This notion really landed after WWII, when a generation of GIs came home in search of new adventures. They found them on the road, which now had a soundtrack as well. (Get Your Kicks on) Route 66 was released by Nat King Cole in 1946 and was an instant hit on the Billboard charts, charting again the same year in a version by Bing Crosby and the Andrews Sisters.

Boy on concrete rabbit in Joseph City, AZ, 1958

Songwriter Bobby Troup had written the piece during a 10-day road trip on the title highway and hardly could have imagined it would go on to be covered by such artists as Chuck Berry, the Rolling Stones, punk band The Cramps and electronic group Depeche Mode, among many others. And if the song or others like it didn’t compel one to hit the highway, Jack Kerouac’s seminal work, On the Road, probably did. Published in 1957, it documented cross-country road trips Kerouac had taken with friends in the early 1950s, and with pronouncements such as “the road is life,” On the Road was the journey motif redefined by America. No longer did heroes have to go after a specific objective to find honor, revelation or redemption. Kerouac and the Beat Generation said it was enough simply to go, that the epiphanies would come, and that direction wasn’t the point. It might have been the only option for a restless people who, after a century of moving west, finally had hit the Pacific Ocean.

Bob Dylan said On the Road “changed my life like it changed everyone else’s,” but there were other inspirations as well.

Tomahawk Trading Post near Albuquerque, NM, 1963, both on Route 66

Steinbeck’s Travels with Charley in Search of America came in 1962. Songs like Roger Miller’s King of the Road (1965) and Simon & Garfunkel’s America (1967); and the movie Easy Rider in 1969. A popular Route 66 TV series ran from 1960-64, with two restless youths finding adventure on the road, and since then there’s been no shortage of road trips in media. But as for the road trip itself… Top down, wind in your hair, turn up the radio, put down the pedal, and the whole thing is so American, so rock ’n’ roll romantic, that you just knew it couldn’t last.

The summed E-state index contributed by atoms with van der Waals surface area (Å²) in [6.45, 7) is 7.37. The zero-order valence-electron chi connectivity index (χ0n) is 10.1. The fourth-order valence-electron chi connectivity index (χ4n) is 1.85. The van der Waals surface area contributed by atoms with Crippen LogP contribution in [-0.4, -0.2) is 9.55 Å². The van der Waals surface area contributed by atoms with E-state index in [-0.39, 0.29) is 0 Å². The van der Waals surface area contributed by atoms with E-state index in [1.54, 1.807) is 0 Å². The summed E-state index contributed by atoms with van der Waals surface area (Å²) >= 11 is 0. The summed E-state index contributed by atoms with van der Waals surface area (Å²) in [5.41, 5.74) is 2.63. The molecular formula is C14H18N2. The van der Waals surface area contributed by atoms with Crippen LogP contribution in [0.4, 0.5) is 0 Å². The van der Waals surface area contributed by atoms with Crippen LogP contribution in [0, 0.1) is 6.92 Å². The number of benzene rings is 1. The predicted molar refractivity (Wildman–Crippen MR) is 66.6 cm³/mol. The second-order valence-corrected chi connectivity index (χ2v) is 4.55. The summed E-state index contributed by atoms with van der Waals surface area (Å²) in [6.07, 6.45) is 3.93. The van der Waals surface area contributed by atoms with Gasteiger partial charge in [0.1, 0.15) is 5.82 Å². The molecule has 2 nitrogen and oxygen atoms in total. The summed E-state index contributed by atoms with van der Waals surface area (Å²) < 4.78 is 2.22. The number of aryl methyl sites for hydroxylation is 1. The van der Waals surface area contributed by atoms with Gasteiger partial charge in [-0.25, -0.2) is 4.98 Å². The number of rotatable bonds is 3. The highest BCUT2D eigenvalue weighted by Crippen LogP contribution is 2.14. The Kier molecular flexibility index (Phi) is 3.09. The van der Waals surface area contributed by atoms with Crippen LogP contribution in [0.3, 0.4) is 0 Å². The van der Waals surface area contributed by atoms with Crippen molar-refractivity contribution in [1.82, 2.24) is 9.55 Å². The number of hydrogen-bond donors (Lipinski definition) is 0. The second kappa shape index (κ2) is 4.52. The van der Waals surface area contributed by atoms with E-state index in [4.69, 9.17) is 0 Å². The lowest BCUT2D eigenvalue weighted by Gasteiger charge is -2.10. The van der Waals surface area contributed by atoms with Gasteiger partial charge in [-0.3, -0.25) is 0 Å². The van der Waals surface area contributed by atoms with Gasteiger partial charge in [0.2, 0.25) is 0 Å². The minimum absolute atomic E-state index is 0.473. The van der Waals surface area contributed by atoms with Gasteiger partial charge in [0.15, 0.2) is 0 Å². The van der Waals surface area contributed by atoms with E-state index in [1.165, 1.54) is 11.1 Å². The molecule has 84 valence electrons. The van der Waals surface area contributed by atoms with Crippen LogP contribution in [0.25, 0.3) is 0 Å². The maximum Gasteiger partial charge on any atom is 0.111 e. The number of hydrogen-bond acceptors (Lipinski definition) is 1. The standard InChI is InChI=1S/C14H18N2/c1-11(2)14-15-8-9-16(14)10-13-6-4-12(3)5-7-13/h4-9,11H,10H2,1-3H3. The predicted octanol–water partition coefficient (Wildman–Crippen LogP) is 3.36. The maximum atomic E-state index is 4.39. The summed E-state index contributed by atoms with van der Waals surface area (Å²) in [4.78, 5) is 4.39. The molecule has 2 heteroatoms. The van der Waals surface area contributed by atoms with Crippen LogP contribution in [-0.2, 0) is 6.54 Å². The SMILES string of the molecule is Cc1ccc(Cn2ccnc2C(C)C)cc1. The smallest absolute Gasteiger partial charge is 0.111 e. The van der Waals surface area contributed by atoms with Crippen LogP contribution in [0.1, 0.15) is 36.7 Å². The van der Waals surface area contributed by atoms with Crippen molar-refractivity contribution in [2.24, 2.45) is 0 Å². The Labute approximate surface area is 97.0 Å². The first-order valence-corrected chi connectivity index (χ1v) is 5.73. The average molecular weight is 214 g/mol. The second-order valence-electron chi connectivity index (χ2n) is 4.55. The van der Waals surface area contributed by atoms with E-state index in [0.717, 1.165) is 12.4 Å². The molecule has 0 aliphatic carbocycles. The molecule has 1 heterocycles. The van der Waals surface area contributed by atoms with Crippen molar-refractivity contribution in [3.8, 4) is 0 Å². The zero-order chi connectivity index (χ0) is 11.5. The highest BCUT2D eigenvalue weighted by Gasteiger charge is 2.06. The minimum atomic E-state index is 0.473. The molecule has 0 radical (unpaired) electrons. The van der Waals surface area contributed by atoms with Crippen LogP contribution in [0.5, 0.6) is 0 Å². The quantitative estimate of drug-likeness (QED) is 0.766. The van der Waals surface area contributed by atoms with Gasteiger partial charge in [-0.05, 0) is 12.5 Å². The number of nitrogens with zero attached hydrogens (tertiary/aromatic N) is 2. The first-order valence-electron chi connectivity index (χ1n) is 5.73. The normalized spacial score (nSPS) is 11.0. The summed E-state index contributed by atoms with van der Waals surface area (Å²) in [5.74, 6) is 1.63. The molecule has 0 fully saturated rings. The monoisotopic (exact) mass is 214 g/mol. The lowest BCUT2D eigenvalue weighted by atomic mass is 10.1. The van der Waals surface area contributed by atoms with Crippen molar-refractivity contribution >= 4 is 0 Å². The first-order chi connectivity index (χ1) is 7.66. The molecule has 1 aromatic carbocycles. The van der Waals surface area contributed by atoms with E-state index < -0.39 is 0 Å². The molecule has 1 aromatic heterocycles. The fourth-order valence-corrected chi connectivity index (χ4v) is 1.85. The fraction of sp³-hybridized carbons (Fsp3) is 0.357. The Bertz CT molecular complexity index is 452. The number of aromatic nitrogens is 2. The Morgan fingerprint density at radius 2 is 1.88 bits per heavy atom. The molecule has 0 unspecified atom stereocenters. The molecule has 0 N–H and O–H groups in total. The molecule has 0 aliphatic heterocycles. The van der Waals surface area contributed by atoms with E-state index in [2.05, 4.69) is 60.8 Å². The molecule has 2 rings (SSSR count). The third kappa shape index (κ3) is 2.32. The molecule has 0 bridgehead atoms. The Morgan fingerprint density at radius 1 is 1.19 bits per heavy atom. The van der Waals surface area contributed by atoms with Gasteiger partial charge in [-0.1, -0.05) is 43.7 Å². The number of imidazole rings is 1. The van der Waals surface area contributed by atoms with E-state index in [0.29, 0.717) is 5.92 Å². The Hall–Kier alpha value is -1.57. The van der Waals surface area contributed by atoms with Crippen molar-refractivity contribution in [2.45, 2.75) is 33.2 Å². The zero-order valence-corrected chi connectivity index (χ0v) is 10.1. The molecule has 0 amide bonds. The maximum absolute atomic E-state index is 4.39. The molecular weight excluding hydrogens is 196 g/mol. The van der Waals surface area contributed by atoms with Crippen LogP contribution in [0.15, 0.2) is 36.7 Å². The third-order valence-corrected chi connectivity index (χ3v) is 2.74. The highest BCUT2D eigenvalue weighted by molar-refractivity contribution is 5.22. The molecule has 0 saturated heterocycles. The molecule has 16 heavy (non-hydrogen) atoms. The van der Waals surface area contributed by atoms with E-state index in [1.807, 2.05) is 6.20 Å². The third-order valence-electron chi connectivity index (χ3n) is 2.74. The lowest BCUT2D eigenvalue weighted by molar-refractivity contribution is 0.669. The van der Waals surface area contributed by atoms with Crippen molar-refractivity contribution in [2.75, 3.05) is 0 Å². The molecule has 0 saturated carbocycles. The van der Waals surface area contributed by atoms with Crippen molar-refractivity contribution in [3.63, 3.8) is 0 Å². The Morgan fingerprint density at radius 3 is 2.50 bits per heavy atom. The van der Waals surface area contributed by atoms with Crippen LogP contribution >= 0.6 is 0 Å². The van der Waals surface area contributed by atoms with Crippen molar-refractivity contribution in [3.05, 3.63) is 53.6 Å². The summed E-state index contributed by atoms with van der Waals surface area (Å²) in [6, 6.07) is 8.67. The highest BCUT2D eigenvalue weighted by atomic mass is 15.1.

Right as the road trip was hitting its stride, its golden age ended. President Dwight D. Eisenhower had authorized the creation of America’s Interstate Highway System in 1956, a year before On the Road was published, and whether or not anyone saw it at the time it marked a downshift in the road trip’s inevitability. The new system was about being able to move military equipment with straight-line efficiency across the country. The journey was a necessary evil, and so roads like Route 66 were absorbed and all but disappeared, the small towns and farms through which they passed mostly left alone again, their boom businesses mostly shuttered. A few originals remain, like the Blue Swallow Motel in Tucumcari, New Mexico. It opened in 1939 and still welcomes travelers today to its charming rooms with attached garages. On the Lincoln Highway as well, there are monuments and old attractions, diners and such still there to be discovered, but fewer people today take the time.

“You think of a 1922 Studebaker or something like that,” Kendall says. “You are going to have an adventure, it will break down, you will have interesting problems. Hopefully you turned that ordeal into an adventure and learned a little something. It was about seeing the sights, seeing the desert—look at the saguaro cactus, look at the other desert plants. Then go through the heart of America and look at the wheat wave back and forth in the breeze, go a little farther north and you experience lakes, different terrain, different foliage, doing it at your own pace and with whom you want.

“Hopefully you don’t get killed along the way or wreck or something like that. It’s about the adventure, but today it’s less so.

People have road trips, but you’re essentially in your isolation chamber on wheels, windows rolled up. Convertibles aren’t practical anymore; people go too fast for it to be fun. It’s one thing to have the wind in your hair, another to be beaten to death by your hairdo. You think of cruise control or autonomous vehicles, what’s coming; you watch the world go by at 60, 70, 80 miles per hour and you just can’t wait to get where you’re going. It’s a little bland.”